- As Vladimir Zhdanov observed in a note in Saint Petersburg Conservatory, which came to a close on 31 December 1865/12 January 1866, Tchaikovsky arrived in Moscow on 5/17 January 1866 at Nikolay Rubinstein's invitation to take up a job as teacher of musical theory in the classes of the Moscow branch of the Russian Musical Society (as the Moscow Conservatory was referred to before it was officially inaugurated in September that year). Nikolay Rubinstein invited him to share his apartment. Tchaikovsky's salary was fixed at 50 rubles a month. It is worth citing two letters sent to the composer at the outset of his "Moscow period" by two people close to him—his father and his friend Herman Laroche. Ilya Tchaikovsky wrote to his son on 30 December 1865/11 January 1866, in reply to a letter from him which has not survived: "My dear Petya! Thank you for your nice letter, but I must say, my dear fellow, that my heart is aching on your account. I mean, look—you've now, thank God, completed your musical education as you so wanted, and what's going to come out of it for you? You say that you've been offered a post as a teacher. Well, that just means they'll call you a professor of music theory and give you a miserable salary! Is that what you deserve, is that what you've been striving for? Your bright little head, your wonderful education, your excellent character—is that what they deserve? As a father, it's possible I'm being partial, but go ahead and ask all and sundry of your friends and acquaintances if they think you have a bright little head, i.e. if you're intelligent, if you've really had a wonderful education, and what your character is like. I'm sure they will all unanimously confirm my words. You aren't ambitious—that's fine by me, but that's not the point. What I'm thinking about is your merits and the work you're going to do, and, most importantly, what you'll be paid for it. Your passion for music is praiseworthy, but, my dear friend, it is a slippery path: the reward for a work of genius always comes a long, long time afterwards. Just look at Serov, that poor musician of genius. For all the passion he has been working with, all that he has managed to gain are silver hairs, not silver. He worked for fourteen years on Judith, and the same on Rogneda, and what has he earned from them? Glory, rated at 1,500 rubles a year, while he's alive—that's barely just enough to live on! I mean, in our country it's only Italians like Verdi who can command fees of 30,000 rubles for their works. Glinka died in poverty, and all our other talents aren't valued highly either. Those who know your [piano] playing and your other musical aptitudes will appreciate you even without Rubinstein's approbation. Just spit upon them and take up state service again. I have no sympathy for either the administrative or fiscal offices. In the past these were always full of scoundrels. Perhaps nowadays they have better educated people and it is acceptable for an honest person to work for them, but still I would advise you to stick to the judicial system: the salaries there may not be big, but there are more honest people and the atmosphere is more free-and-easy. Anyway, you're wise enough to decide for yourself. I just want to see you happy, healthy, and satisfied. I kiss your little eyes and all of you from top to toe". Laroche wrote to his friend on 11/23 January, when Tchaikovsky was already in Moscow: "You are the greatest talent in contemporary Russian music. You are more powerful and original than Balakirev, more elevated, more creative than Serov, infinitely better educated than Rimsky-Korsakov. I see in you the greatest, or rather, the only hope of our musical future. You know that I don't flatter. I never hesitated to say that your The Romans at the Coliseum is a wretched banality, and that The Storm is a museum of anti-musical curiosities. However, everything that you have done—not excluding the magnificent Characteristic Dances and Scenes from Boris Godunov—I regard as the work of a student, as preparatory and experimental work so to speak. Your 'creations' will perhaps not commence until after five years, but these mature, classical works will surpass everything coming after Glinka. I shall sum up all that I have said: it is not for what you have already written that I love you so strongly, but for what you are capable of writing, given the power and vivacity of your talent. The samples you have given so far are just so many solemn promises to surpass your compatriots" [back] (1940), p. 665, this letter marks the beginning of a new period in Tchaikovsky's life. After his graduation exams at the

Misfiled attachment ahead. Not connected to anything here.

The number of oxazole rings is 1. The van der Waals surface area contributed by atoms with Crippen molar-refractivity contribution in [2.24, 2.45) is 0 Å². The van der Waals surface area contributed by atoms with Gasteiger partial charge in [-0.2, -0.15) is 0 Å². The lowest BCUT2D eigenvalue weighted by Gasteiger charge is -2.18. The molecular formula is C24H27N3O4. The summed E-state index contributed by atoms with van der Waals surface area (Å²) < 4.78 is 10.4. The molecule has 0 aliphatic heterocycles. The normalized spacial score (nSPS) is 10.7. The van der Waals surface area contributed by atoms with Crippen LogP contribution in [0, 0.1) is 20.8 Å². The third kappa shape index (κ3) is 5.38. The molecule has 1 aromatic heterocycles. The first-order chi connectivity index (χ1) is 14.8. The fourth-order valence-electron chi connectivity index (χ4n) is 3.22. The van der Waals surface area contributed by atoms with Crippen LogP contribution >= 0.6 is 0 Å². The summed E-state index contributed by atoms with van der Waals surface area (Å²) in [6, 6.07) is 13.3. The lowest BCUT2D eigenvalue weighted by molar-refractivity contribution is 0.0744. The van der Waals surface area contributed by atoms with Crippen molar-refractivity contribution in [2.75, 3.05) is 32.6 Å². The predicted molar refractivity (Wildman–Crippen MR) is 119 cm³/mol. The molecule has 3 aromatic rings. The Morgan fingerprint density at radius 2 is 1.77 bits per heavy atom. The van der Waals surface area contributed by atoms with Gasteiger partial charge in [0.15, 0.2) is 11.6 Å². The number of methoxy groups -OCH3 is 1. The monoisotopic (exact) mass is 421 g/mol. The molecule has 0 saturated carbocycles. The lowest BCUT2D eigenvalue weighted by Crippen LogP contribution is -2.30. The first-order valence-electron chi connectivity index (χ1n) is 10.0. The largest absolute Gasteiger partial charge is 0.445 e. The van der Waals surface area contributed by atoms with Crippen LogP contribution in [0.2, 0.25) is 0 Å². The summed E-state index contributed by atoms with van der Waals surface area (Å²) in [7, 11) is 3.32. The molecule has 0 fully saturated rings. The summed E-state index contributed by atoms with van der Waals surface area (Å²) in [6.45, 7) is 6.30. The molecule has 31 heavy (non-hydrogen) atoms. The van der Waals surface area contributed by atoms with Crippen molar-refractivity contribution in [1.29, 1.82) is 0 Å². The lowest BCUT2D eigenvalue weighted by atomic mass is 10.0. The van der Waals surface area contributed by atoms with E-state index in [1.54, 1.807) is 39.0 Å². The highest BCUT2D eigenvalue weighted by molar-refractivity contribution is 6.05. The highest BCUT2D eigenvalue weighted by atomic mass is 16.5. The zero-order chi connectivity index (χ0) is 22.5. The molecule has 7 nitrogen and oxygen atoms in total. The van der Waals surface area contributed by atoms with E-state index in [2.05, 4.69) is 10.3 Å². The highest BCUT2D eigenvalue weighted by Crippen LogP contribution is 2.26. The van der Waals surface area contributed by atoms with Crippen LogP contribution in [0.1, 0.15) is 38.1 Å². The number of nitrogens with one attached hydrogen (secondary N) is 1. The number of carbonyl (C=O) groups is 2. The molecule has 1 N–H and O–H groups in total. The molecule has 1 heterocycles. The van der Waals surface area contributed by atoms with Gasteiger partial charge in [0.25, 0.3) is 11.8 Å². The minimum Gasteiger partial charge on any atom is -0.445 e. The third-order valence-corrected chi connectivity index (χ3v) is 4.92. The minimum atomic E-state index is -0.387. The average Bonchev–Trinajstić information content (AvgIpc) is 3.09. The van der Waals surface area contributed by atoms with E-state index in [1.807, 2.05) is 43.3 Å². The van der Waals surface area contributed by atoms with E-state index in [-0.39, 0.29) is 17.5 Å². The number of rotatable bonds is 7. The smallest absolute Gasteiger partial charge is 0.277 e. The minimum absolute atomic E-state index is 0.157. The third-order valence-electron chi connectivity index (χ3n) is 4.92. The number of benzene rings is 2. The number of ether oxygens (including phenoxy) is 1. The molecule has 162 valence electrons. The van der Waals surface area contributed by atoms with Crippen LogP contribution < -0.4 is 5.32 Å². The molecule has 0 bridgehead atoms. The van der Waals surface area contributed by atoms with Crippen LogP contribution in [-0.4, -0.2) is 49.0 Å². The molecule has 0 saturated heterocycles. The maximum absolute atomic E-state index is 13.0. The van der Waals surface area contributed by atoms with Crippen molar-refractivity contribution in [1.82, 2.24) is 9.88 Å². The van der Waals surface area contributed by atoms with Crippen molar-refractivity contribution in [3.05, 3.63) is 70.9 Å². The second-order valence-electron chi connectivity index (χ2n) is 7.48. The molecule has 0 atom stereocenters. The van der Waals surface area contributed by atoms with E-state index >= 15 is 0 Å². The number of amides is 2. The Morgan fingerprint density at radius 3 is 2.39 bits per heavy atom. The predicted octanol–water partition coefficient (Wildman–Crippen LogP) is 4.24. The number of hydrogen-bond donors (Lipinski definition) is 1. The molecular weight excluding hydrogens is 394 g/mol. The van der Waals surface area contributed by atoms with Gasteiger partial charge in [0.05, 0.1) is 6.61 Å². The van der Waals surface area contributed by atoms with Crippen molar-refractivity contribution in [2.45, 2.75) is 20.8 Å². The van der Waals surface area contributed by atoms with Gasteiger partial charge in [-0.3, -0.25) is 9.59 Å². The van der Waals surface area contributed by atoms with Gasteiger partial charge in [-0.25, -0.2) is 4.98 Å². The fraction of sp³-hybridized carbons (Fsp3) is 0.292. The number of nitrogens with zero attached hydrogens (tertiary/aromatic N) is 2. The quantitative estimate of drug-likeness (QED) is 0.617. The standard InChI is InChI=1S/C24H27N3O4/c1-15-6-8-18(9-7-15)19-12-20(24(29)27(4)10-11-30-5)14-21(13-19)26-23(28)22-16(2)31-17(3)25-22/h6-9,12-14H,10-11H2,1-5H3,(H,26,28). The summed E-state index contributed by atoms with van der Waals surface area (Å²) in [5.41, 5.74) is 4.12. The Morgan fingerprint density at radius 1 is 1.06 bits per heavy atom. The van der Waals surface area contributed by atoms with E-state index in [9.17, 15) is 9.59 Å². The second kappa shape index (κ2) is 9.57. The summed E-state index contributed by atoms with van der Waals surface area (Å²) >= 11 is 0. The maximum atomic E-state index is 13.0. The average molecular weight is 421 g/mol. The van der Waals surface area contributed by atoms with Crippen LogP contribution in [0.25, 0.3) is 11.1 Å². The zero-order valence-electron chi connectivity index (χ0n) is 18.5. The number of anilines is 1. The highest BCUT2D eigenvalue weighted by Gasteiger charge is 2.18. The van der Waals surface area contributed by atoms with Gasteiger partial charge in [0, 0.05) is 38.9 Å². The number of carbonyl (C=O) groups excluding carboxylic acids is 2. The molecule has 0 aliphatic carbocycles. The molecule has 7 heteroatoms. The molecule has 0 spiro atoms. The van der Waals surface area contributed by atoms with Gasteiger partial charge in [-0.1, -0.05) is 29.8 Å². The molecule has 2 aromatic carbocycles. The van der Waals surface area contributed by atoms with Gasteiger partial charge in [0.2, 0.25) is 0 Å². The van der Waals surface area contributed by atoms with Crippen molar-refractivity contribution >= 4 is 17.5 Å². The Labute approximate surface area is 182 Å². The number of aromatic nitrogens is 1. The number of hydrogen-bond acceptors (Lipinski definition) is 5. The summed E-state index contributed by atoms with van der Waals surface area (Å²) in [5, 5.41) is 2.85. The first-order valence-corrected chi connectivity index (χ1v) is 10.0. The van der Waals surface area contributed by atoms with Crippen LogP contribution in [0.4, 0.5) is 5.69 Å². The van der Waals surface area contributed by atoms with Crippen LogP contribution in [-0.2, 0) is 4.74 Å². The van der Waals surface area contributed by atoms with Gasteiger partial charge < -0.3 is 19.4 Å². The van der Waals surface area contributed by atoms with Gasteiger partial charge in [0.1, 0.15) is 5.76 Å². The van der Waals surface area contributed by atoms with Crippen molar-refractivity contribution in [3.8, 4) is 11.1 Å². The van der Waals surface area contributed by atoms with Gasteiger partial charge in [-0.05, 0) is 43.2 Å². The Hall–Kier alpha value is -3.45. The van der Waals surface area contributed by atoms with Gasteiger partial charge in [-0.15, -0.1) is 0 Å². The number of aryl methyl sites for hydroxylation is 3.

- Tchaikovsky's translation of François Auguste Gevaert's Handbook for Instrumentation, which would be published by Jurgenson later in 1866 [back]
- This letter to Ilya Tchaikovsky has not survived: it was probably a reply to the letter quoted in full in Note 1 above [back]